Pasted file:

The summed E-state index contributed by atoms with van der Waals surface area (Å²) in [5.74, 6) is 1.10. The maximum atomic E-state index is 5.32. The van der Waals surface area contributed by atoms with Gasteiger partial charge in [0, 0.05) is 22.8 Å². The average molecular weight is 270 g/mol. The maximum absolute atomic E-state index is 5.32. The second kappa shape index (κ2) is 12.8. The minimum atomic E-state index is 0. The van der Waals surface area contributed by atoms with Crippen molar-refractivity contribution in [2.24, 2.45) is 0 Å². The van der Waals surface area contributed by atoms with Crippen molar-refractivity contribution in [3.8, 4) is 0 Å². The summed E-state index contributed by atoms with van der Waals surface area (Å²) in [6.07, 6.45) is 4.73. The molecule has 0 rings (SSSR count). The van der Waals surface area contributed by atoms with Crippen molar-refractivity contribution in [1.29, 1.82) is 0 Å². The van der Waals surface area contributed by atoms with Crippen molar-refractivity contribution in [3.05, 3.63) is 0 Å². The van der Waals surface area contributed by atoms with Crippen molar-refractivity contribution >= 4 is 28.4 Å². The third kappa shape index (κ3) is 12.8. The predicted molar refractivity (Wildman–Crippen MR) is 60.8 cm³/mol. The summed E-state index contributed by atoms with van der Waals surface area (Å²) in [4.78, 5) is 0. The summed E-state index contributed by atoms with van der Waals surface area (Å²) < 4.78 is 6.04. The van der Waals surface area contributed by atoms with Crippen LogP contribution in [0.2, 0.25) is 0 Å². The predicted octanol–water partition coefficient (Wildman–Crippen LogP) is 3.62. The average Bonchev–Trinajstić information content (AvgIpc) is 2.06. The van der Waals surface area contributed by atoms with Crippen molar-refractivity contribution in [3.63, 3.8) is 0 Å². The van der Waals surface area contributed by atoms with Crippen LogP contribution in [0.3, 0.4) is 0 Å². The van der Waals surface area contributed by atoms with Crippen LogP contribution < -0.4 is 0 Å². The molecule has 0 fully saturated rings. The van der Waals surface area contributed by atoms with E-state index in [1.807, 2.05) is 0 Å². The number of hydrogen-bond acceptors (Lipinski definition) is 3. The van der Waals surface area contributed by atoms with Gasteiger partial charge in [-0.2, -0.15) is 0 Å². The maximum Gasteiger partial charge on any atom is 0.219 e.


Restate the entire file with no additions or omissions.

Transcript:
The summed E-state index contributed by atoms with van der Waals surface area (Å²) in [5.74, 6) is 1.10. The maximum atomic E-state index is 5.32. The van der Waals surface area contributed by atoms with Gasteiger partial charge in [0, 0.05) is 22.8 Å². The average molecular weight is 270 g/mol. The maximum absolute atomic E-state index is 5.32. The second kappa shape index (κ2) is 12.8. The minimum atomic E-state index is 0. The van der Waals surface area contributed by atoms with Crippen molar-refractivity contribution in [2.24, 2.45) is 0 Å². The van der Waals surface area contributed by atoms with Crippen molar-refractivity contribution in [3.8, 4) is 0 Å². The summed E-state index contributed by atoms with van der Waals surface area (Å²) in [6.07, 6.45) is 4.73. The molecule has 0 rings (SSSR count). The van der Waals surface area contributed by atoms with Crippen molar-refractivity contribution in [1.29, 1.82) is 0 Å². The van der Waals surface area contributed by atoms with Crippen molar-refractivity contribution in [3.05, 3.63) is 0 Å². The van der Waals surface area contributed by atoms with Crippen molar-refractivity contribution >= 4 is 28.4 Å². The third kappa shape index (κ3) is 12.8. The predicted molar refractivity (Wildman–Crippen MR) is 60.8 cm³/mol. The summed E-state index contributed by atoms with van der Waals surface area (Å²) in [4.78, 5) is 0. The summed E-state index contributed by atoms with van der Waals surface area (Å²) < 4.78 is 6.04. The van der Waals surface area contributed by atoms with Crippen LogP contribution in [0.2, 0.25) is 0 Å². The predicted octanol–water partition coefficient (Wildman–Crippen LogP) is 3.62. The average Bonchev–Trinajstić information content (AvgIpc) is 2.06. The van der Waals surface area contributed by atoms with Crippen molar-refractivity contribution in [3.63, 3.8) is 0 Å². The van der Waals surface area contributed by atoms with Crippen LogP contribution in [0.3, 0.4) is 0 Å². The van der Waals surface area contributed by atoms with Crippen LogP contribution < -0.4 is 0 Å². The molecule has 0 fully saturated rings. The van der Waals surface area contributed by atoms with E-state index in [1.807, 2.05) is 0 Å². The number of hydrogen-bond acceptors (Lipinski definition) is 3. The van der Waals surface area contributed by atoms with Gasteiger partial charge in [-0.2, -0.15) is 0 Å². The maximum Gasteiger partial charge on any atom is 0.219 e.